Emerging Growth Companies (EGCs)
- The Jumpstart Our Business Startups (JOBS) Act became effective April 5, 2012.
- The law created a new class of issuers called Emerging Growth Companies (EGCs), and provides flexibility for EGCs pursuing IPOs.
- EGCs are issuers with less than $1 billion of annual gross revenue during their most recent completed fiscal year.*
- An issuer that is an EGC at IPO will remain an EGC until the earliest of:
- The last day of the fiscal year five years after its IPO;
- The last day of the fiscal year in which it has gross revenues of $1 billion or more;*
- The date it has issued more than $1 billion in non-convertible debt during a three-year period; and
- The date it becomes a “large accelerated filer” (generally an issuer with a public float of at least $700 million that has been publicly reporting for at least one year).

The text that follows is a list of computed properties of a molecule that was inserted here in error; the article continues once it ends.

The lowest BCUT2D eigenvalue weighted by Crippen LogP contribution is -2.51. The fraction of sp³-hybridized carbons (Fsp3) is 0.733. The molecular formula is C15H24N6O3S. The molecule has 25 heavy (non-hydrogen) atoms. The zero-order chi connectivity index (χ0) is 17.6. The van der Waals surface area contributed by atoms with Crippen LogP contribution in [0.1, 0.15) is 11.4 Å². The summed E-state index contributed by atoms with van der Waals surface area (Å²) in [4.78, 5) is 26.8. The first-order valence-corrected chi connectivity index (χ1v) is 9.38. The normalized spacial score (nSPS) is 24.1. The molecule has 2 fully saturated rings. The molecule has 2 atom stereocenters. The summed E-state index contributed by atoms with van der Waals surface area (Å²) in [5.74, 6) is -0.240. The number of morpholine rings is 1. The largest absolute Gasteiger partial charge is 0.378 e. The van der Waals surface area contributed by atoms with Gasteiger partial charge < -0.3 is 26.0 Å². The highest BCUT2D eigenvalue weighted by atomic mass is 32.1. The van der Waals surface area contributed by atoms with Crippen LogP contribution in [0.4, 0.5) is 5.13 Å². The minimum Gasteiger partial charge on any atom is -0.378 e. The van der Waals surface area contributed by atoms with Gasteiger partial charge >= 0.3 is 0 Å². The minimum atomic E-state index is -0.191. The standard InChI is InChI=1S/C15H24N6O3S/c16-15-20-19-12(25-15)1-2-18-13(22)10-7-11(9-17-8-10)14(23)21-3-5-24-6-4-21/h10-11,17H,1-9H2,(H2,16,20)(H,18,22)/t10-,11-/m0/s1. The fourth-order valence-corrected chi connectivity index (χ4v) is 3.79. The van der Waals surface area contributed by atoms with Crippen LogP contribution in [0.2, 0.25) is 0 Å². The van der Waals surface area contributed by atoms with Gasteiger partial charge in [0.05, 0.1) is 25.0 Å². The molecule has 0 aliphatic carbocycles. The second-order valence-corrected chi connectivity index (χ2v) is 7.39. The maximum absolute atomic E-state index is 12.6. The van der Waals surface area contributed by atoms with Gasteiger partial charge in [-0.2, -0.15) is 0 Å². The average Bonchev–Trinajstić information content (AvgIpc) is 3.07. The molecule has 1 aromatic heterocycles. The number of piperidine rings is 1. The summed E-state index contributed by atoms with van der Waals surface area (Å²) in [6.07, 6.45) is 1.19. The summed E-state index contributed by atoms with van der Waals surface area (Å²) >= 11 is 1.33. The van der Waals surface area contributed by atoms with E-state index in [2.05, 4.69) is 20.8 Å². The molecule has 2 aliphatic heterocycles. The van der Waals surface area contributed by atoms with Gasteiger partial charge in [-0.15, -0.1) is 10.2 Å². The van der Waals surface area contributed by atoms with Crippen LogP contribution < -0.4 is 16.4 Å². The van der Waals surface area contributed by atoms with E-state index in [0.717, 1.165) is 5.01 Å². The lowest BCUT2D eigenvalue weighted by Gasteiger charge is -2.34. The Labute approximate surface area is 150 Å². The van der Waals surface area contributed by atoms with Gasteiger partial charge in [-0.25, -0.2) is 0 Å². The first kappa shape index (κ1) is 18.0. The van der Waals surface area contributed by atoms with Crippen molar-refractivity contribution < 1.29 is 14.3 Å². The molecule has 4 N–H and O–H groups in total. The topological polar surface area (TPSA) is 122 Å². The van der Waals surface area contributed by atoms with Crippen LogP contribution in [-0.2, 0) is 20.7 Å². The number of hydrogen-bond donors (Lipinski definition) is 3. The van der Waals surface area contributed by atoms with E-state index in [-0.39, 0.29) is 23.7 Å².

- In December 2015, Congress passed the Fixing America’s Surface Transportation (FAST) Act, which modified the JOBS Act in certain respects:
- Public filing of the registration statement required only 15 days before road show launch (down from 21 days under the JOBS Act).
- Certain EGC benefits (e.g., two years of financial statements) locked in upon initial confidential submission through IPO.
- 52 of 67 (78%) IPO issuers were EGCs.
*On March 31, 2017, the SEC adopted amendments to increase the $1 billion annual gross revenue threshold to $1.07 billion. The amendments will become effective upon their publication in the Federal Register. The increase was due to a statutorily required inflation adjustment. Because the $1.07 billion threshold was not in effect during 2016, all issuers in our study qualified as an EGC under the $1 billion threshold.